The evil addition to the game is that if you die in a level (and there are no checkpoints) then you will first, lose all of your Souls, which act as both the currency and experience, and the second, you’re sent to the beginning of the level. Now you can get your Souls back if you go back to the spot where you died. This, although very frustrating at times, didn’t really detract from my enjoyment, but it did add tremendously to the atmosphere of tension that the game has.

Last month I tried to play the game Darksiders. And while it did a lot of cool things, the on thing that bugged me about the game was the way that it handled camera. For those of you aren’t familiar with Darksiders, it is sort of a cross between The Legend of Zelda games, and the God of War series. I loved the mix between the Zelda exploration and puzzles, and the GOW combat. But where as in GOW the game designers took the camera controls away from you, Darksiders let you control the camera yourself. This was, I think, a huge mistake. During combat I would have to find some angle that showed the most enemies and place it there, because the attack moves were all placed as face buttons.
But even though Demon’s Souls give you control of the camera, all of the attacks are placed on the L1, R1, L2, R2, buttons. So with the attack controls not trying to compete with the camera I was able to maneuver both myself, the camera angle, and fight, all at the same time.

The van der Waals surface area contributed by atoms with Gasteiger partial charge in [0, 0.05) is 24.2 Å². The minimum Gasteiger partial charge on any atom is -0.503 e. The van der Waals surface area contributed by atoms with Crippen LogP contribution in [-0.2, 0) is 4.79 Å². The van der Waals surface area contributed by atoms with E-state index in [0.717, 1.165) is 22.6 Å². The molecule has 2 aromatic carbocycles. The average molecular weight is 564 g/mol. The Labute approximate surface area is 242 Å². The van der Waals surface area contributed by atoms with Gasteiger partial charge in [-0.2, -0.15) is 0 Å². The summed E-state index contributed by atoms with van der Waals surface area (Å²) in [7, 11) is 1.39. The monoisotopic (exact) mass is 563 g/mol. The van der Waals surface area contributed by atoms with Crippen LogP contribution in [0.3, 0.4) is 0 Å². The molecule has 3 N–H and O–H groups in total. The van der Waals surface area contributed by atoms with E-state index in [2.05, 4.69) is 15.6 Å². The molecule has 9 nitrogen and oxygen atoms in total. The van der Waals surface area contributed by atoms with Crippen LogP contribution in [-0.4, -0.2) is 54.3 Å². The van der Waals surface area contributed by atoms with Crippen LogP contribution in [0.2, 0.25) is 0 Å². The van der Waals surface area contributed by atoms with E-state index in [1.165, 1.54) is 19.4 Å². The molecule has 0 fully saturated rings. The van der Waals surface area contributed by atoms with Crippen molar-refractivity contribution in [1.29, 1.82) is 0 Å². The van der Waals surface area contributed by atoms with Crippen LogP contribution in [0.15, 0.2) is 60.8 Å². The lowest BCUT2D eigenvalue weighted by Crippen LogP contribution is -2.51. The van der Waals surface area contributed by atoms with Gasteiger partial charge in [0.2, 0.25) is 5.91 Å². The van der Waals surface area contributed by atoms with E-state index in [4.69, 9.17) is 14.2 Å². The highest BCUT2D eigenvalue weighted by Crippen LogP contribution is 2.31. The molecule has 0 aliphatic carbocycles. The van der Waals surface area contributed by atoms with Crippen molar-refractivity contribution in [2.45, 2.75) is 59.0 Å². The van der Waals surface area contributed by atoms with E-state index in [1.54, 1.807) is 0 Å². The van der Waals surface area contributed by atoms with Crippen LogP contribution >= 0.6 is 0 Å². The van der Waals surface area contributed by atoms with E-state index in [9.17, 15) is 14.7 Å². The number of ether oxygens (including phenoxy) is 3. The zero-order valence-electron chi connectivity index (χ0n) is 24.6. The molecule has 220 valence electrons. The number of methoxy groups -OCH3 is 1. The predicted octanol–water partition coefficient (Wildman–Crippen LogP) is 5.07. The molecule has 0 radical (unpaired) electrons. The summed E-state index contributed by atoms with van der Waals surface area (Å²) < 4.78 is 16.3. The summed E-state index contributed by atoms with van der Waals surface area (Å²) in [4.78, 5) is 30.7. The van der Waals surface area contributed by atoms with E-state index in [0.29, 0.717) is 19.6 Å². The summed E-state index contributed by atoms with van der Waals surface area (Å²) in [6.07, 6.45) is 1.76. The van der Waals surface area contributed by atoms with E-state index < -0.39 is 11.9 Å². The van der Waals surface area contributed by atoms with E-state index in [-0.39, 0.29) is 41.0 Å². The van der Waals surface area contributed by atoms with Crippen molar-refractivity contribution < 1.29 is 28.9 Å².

The largest complaint that I’ll be leveling at Demon’s Souls today is that some fairly important things are barely explained in-game. Now this my not be a problem for those of you who got/get the game new, but I was only able to find the game used, and its previous owner had kept the instruction manual. Things like: World Tendency, Character Tendency, how weapon stats work, and others, I only learned how some of them worked after I had put in 20+ hours. And even then I had to look it up online. But none of these were crucial enough to make the game unplayable, it just made it so I missed out on some of the finer things.

Demon’s Souls has some of the best level design in gaming. The levels are all begging to be explored; they aren’t just linear paths, they are fairly large areas with many side areas to find and unlock. And the atmosphere is second to none. The is by far the scariest game I have ever played. Most of the time I would creep through the levels, attacking anything that moved. One time when I was playing somebody next to me asked me a question and I jumped at the sound of their voice. If you don’t like intense gaming sessions then maybe try somewhere else.